Law Professor Donates Time, Effort for Book

The National Alliance on Mental Illness-Texas received a grant from the Texas Bar Foundation for a book Brian Shannon will draft.

Shannon

Brian Shannon

Texas Tech University School of Law Professor Brian Shannon will draft the fifth edition of a book on criminal procedure and mental illness thanks to a generous grant from the Texas Bar Foundation.

The National Alliance on Mental Illness-Texas (NAMI-Texas) has received a grant from the Texas Bar Foundation for the development, production and distribution of the fifth edition of the book, “Texas Criminal Procedure and the Offender with Mental Illness: An Analysis and Guide.” The grant includes funds to support law student research assistance.

“I am delighted the Texas Bar Foundation has agreed to fund this education project once more. It has been great to collaborate over the years with NAMI-Texas,” said Shannon, a Paul Whitfield Horn Professor and a recognized expert on mental health law who will draft the book on a pro bono basis. “I’m also very proud the books have been widely used by judges, prosecutors and attorneys in numerous cases across the state.”

Since 1993, the Texas Bar Foundation has provided four grants to NAMI-Texas for four earlier editions of this detailed guide concerning Texas criminal procedure and offenders with mental illness. Shannon and the late Horn Professor Daniel Benson donated their time to research, write and produce all four editions of the book.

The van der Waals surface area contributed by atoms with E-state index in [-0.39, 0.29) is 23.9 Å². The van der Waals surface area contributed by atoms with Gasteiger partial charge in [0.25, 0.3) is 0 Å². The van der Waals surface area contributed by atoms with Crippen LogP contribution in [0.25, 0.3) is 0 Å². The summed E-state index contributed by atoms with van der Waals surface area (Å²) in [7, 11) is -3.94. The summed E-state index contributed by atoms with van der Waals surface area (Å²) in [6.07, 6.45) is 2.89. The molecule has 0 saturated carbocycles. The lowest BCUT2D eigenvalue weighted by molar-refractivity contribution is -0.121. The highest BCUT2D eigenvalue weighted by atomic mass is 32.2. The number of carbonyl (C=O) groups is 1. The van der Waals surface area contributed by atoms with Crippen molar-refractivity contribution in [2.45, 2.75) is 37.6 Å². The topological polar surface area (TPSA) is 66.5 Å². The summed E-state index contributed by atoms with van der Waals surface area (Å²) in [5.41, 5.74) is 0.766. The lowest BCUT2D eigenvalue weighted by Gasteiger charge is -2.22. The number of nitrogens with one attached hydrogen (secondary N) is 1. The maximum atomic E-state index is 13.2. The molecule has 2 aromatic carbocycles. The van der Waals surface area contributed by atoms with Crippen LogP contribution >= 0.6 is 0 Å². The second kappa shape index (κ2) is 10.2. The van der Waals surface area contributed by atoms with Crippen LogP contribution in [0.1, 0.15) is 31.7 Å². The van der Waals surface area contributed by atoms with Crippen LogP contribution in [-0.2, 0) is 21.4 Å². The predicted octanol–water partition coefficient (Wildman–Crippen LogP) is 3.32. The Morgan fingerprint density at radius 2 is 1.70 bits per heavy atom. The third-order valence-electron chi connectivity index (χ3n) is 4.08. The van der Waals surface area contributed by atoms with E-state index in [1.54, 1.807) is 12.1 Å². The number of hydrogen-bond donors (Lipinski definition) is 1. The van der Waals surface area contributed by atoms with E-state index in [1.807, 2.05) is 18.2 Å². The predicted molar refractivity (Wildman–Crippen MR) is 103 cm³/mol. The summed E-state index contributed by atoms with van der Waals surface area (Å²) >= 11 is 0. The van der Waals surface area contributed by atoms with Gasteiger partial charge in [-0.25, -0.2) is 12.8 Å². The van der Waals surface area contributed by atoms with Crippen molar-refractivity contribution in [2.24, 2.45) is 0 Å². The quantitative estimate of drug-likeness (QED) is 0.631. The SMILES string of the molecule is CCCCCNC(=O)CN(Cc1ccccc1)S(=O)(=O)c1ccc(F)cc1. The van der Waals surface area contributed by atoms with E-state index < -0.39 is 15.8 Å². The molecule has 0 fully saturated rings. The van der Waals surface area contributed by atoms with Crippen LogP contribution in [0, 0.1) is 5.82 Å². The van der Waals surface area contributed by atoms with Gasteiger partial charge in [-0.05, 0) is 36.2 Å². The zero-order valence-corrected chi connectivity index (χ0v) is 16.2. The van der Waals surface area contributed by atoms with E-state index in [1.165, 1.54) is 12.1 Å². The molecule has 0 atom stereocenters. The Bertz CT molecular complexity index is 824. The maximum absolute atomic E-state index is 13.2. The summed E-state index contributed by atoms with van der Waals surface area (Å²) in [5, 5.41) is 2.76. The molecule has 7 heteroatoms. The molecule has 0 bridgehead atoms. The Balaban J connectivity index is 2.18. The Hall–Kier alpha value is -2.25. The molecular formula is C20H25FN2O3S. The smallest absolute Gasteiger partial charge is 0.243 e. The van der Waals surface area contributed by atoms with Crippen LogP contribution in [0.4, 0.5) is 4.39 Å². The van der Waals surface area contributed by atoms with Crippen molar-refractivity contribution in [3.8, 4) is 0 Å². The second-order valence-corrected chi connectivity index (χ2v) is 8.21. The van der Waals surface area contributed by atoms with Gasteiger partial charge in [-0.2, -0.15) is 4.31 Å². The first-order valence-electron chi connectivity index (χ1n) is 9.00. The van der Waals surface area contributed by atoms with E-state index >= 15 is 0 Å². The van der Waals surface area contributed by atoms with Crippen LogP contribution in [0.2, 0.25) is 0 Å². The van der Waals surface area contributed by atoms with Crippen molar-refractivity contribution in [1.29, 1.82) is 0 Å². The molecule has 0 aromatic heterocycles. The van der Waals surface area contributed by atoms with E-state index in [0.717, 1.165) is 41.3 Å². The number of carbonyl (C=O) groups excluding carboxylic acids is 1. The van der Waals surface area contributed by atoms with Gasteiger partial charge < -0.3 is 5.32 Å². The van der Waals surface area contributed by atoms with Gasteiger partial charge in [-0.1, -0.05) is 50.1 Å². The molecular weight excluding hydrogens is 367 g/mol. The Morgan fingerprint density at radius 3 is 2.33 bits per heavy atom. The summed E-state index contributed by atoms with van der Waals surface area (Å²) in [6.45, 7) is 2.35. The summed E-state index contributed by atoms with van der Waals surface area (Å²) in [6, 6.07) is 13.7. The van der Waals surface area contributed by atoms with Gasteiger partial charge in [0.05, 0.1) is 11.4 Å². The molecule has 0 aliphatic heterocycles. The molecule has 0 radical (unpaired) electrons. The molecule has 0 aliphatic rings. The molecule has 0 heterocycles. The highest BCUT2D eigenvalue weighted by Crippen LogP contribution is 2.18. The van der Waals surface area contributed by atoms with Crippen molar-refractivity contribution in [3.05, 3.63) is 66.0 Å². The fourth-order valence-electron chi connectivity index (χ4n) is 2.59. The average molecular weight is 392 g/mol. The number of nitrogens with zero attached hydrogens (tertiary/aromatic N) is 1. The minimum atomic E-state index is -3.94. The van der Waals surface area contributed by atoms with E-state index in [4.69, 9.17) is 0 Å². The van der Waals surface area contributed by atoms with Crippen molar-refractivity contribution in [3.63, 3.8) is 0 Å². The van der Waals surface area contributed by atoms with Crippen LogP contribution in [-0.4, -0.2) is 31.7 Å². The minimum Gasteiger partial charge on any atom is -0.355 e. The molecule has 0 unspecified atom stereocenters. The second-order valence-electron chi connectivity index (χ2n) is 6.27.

As with previous editions, NAMI-Texas will use grant funds to distribute free copies of the book to district and county court judges, criminal district attorneys, county attorneys, criminal defense attorneys, mental health consumer groups, family members of persons with mental illness, Texas libraries and many others. A free version of the new edition will be made available on the NAMI-Texas website.

The publication and distribution of these books have been intended to promote justice by being an important educational tool. Many members of the practicing bench and bar, as well as the public in general, often are not well informed concerning the issues facing persons suffering from mental illness, particularly when those persons also are caught up in the criminal justice system. 

Since its inception in 1965, the Texas Bar Foundation has awarded more than $16 million in grants to law-related programs. Supported by members of the State Bar of Texas, the Texas Bar Foundation is the nation’s largest charitably-funded bar foundation.


Texas Tech School of Law

The Texas Tech School of Law is a leader among Texas law schools with a 16-year average pass rate of 90 percent on the State Bar Exam.

A small student body, a diverse faculty and a low student-faculty ratio (15.3:1) promotes learning and encourages interaction between students and professors.

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